If you're running an online business — or a small business of any kind — you've probably built up an email list.
This list can be a golden ticket to the sales you need for your company to succeed.
It's made up of prime leads with a genuine interest in your product or service.
But not every lead on your mailing list is exactly the same.
Some of them might be returning customers who've used your company for years, while others haven't bought anything yet.
Your email list can actually be broken down and segmented, and you can approach different subsets of people differently depending on what they're looking for.
If you haven't segmented your email list yet, it's probably time that you did.
In a recent blog post from Wishpond, the author explains how you can use several strategies to figure out what segments exist within the list, then find the most effective marketing messages for each group.
Segment Your List
If the main purpose of your email list is to get more customers for your business, you want to maximize the effectiveness of your email campaigns.
That means sending the right emails to the right group of people at the right time – and the best way to do this is to segment your list.
The first thing you need to do is identify your segments. This will vary drastically depending on your business.
For example, the Wishpond blog has lists for social media, growth hacking, and lead generation readers, which determine the different types of content our various subscribers receive. If you were a fitness center, you might create different segments for contacts who are interested in weightlifting, fitness classes, and personal training.
The best way to think about these segments is as different subsets of your target market: how does your product differ in the eyes of different types of consumers?
Once you’ve determined these segments, we’re ready to set up the workflows that will help make creating these segments simple.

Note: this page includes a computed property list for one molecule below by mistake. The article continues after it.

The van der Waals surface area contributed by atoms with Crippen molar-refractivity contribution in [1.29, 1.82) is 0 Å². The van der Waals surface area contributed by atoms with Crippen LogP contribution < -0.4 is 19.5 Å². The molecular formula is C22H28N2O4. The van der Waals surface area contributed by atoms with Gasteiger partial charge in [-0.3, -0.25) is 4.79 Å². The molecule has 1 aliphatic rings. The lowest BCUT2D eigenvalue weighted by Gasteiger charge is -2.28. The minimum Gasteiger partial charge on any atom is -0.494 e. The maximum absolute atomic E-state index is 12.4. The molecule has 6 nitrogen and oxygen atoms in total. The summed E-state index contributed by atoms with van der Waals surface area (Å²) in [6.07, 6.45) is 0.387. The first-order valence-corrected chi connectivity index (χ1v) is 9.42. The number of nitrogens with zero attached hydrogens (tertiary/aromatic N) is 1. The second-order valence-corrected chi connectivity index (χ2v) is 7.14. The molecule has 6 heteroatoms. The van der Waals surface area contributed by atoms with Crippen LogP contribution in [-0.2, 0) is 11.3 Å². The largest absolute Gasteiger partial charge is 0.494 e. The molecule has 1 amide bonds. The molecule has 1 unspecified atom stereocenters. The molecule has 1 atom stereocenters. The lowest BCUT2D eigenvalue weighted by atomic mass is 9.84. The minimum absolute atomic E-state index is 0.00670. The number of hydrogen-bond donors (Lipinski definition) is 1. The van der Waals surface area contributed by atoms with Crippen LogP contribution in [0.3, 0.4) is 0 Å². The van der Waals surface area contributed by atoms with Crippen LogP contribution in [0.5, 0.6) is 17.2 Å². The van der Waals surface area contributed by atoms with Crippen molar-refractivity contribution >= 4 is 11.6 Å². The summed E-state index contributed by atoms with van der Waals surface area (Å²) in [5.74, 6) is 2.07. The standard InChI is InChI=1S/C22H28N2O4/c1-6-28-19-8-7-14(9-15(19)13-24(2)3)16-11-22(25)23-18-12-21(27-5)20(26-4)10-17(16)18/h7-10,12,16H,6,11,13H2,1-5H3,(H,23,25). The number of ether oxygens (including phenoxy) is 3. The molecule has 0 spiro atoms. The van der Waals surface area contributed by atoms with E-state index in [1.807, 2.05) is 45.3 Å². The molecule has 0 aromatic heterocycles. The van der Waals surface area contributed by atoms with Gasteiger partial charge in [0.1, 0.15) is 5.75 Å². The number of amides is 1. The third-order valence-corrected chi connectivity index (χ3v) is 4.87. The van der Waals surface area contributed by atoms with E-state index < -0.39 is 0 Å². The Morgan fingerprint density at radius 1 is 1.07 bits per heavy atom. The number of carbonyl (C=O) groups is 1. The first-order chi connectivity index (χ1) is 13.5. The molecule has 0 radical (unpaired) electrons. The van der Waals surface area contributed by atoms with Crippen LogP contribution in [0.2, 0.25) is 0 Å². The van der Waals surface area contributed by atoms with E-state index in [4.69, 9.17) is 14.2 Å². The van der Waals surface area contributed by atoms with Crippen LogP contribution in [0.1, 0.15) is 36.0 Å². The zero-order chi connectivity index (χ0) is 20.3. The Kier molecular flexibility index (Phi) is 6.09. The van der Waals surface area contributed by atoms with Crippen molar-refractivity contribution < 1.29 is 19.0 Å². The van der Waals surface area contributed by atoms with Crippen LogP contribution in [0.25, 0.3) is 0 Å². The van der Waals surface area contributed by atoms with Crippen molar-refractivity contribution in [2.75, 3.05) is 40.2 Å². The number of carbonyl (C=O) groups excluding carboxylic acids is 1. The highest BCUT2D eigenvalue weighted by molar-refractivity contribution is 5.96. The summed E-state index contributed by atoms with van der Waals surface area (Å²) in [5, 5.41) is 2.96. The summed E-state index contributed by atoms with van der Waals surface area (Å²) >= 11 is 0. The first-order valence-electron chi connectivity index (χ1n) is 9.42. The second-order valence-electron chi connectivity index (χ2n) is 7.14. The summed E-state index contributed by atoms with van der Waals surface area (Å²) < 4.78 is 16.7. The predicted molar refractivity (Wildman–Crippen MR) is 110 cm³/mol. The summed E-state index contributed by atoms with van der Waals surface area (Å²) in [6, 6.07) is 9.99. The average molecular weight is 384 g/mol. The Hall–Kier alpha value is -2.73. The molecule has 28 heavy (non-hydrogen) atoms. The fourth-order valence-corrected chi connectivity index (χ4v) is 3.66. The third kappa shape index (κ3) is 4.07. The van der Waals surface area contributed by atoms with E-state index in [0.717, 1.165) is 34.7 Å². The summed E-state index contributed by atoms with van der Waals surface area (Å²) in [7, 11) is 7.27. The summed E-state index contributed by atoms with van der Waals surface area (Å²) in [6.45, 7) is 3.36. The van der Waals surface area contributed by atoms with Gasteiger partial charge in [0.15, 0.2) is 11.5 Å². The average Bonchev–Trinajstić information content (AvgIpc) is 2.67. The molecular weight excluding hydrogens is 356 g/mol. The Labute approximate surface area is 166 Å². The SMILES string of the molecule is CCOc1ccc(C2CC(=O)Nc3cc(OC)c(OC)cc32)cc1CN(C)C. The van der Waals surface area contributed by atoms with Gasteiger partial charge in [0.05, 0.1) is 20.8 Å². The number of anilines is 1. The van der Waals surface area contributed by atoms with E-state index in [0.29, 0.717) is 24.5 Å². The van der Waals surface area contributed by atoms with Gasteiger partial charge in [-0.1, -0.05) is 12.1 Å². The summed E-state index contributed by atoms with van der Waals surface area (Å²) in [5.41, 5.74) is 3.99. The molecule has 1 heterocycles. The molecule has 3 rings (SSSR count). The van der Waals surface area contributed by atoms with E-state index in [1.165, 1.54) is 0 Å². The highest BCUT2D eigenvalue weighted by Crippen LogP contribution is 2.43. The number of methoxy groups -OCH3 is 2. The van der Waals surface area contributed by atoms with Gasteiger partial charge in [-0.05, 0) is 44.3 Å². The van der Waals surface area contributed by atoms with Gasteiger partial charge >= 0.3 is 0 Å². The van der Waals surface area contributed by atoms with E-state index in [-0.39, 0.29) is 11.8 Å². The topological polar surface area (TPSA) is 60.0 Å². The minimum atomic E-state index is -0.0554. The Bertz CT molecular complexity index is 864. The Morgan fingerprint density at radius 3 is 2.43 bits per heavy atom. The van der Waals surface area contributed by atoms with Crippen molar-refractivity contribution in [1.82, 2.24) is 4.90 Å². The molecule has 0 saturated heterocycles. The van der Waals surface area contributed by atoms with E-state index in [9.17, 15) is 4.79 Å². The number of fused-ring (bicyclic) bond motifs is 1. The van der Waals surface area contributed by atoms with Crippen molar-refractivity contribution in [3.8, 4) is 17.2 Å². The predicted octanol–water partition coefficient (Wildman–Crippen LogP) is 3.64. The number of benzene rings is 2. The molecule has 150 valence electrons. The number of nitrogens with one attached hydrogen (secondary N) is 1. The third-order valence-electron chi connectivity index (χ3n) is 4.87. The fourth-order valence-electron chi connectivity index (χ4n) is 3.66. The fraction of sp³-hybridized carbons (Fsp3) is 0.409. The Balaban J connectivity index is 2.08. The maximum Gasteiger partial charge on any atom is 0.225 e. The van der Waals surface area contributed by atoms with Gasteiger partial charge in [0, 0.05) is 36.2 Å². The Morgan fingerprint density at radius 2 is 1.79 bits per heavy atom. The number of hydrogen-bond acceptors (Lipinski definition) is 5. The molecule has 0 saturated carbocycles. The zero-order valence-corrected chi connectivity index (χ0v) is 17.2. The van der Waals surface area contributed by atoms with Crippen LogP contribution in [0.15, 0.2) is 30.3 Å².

Using marketing automation, we’ll create multiple lists of subscribers based on the topics they’re interested in. Let’s look at two ways to do this:
Using a form
This method is rather straightforward – it relies on blog or website visitors to segment themselves using an extra field that you’ll add to your subscription flow.
On your subscription popup or landing page, add either a drop down or multiple choice form field with your list of segments. This gives people a greater degree of choice when it comes to the types of emails they’ll receive.
[image source: Wishpond]
This is generally a good approach if you’re not as confident in segmentation by pageview (more on that below), or if you believe your subscribers will be likely to want content that spans multiple topics.
Once you’ve created your form field, you’ll set up a workflow that assigns people to certain lists based on the “interest” lead property:
Proactive segmentation by pageview/action
While it’s ostensibly less reliable, segmenting your subscribers based on the pages they’ve visited removes the need to directly ask them for their interests, and is also just a neat way to use marketing automation.
All you need to do is create workflows that segment users based on the pages they’ve converted on, instead of segmenting based on a property they’ve assigned themselves.
[image source: Wishpond]
Let’s continue with our hypothetical fitness center. I’m running ads to three landing pages for my different segments (weightlifting, yoga and personal training), collecting leads to pass on to my sales team and to market to with email drip campaigns.
I’ve created workflows that send each of these leads to a specific list based on interest, so I can tailor and personalize my drip campaigns to contain content specific to each of these types of people. This maximizes the effect of your email marketing efforts, drastically increasing conversion rate.
Marketing to Segments
Creating detailed segments isn’t worth it if you’re not going to personalize the way you’re marketing to them. Set up a new drip campaign for each of your segments containing content that they would find interesting.
[image source: Wishpond]
For example, my weightlifting segment might receive emails like “5 Tips to Boost Your Bench Press” or “3 Six-Pack Shortcuts”, while my personal training segment might receive content like “How 95% of Our Clients Achieved Their Goals in 3 Months”.
It’s up to you to identify the type of content that will resonate with each segment to maximize the chances you’ll convert them.
You can find more great tips for building a killer email list over at Wishpond.
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